Under the spotlight during the Winter Olympics, the struggles of superstar skier Mikaela Shiffrin brought back memories of gymnast Simone Biles at last year's Summer Olympics. Biles entered the Games as a gold-medal favorite and ended up withdrawing from multiple events in large part due to her mental health struggles, thereby highlighting the human side of athletes under the crushing pressure of expectations.
When Mikaela crashed out of two races, the outpouring of support was a sight to behold, especially the empathy shown by former skiing superstar Lindsay Vonn and Shiffrin’s boyfriend, Aleks Kilde, a Norwegian Olympic Medalist in his own right. "This is really heartbreaking to see, but she’s so talented, has had such a storied career, and this does not define her career in any way," Olympic Gold Medalist Lindsay Vonn shared on Shiffrin. "The more empathy we can have for each other in those moments, the better," she added.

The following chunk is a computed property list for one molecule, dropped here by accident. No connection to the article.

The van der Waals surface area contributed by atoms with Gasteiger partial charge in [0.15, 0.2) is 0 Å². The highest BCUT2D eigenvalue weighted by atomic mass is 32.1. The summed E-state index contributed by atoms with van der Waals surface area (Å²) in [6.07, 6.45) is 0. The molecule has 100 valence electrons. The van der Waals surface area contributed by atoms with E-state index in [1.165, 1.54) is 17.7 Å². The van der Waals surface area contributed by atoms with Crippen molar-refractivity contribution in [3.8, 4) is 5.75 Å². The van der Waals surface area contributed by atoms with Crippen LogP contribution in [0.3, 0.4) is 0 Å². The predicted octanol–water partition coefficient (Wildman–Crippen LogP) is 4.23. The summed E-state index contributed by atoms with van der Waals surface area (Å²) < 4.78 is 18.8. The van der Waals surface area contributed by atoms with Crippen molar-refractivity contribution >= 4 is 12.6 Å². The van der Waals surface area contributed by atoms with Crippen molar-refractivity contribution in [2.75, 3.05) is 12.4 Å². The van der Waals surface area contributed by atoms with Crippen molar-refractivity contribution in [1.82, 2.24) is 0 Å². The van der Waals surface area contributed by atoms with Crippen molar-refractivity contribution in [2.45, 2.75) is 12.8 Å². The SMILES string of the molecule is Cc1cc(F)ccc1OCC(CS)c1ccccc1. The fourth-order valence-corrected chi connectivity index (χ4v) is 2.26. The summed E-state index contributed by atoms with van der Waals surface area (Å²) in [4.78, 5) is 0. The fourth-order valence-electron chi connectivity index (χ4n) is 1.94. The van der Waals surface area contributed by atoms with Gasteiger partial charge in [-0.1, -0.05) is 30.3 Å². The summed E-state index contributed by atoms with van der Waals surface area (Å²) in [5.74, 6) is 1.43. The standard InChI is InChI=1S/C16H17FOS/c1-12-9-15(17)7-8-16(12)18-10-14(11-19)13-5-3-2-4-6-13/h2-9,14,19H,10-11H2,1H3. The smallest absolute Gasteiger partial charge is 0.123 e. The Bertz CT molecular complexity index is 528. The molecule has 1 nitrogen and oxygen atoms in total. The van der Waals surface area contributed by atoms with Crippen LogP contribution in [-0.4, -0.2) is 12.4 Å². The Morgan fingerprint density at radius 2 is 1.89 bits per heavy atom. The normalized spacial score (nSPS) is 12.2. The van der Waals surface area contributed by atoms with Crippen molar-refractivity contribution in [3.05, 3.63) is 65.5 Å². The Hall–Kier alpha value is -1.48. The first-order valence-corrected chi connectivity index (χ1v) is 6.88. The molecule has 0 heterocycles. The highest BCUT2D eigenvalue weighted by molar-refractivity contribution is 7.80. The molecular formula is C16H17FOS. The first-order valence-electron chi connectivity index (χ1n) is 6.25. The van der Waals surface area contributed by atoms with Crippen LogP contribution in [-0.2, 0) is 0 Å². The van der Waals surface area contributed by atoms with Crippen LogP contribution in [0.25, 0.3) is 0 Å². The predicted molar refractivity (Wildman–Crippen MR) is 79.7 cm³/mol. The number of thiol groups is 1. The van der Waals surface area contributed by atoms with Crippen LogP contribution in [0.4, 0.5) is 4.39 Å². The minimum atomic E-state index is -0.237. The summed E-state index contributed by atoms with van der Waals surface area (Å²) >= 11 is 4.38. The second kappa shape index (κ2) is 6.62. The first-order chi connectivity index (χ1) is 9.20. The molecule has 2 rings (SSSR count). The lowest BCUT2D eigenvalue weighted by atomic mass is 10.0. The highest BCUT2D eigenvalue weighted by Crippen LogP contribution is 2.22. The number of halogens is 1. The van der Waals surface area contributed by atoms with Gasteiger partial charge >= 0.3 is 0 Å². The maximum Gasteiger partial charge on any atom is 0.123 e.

"Most of you probably look at it saying, 'She has lost it', she can’t handle the pressure or ‘what happened?’… which makes me frustrated, because all I see is a top athlete doing what a top athlete does! It’s a part of the game and it happens,” Kilde shared. “The pressure we all put on individuals in sports is enormous, so let’s give the same amount of support back. It’s all about balance and we are just normal human beings!"
The sentiments shared by both Vonn and Kilde point to one very important element in the world of sports and beyond: empathy. As fans, athletes, parents, teammates, competitors, and especially coaches, the value of empathy cannot be underestimated- both for athletic performance but also as human beings. So as we watch this Winter Olympics, we’d like to share 10 Tips for Coaching with More Empathy. It is only with empathy that Shiffrin could, in her own words, “Be the girl that failed, but could also fly.” Coaches, let’s learn from this moment and coach our athletes with empathy at the forefront.
This piece was created in collaboration
between Coaching Corps & PCA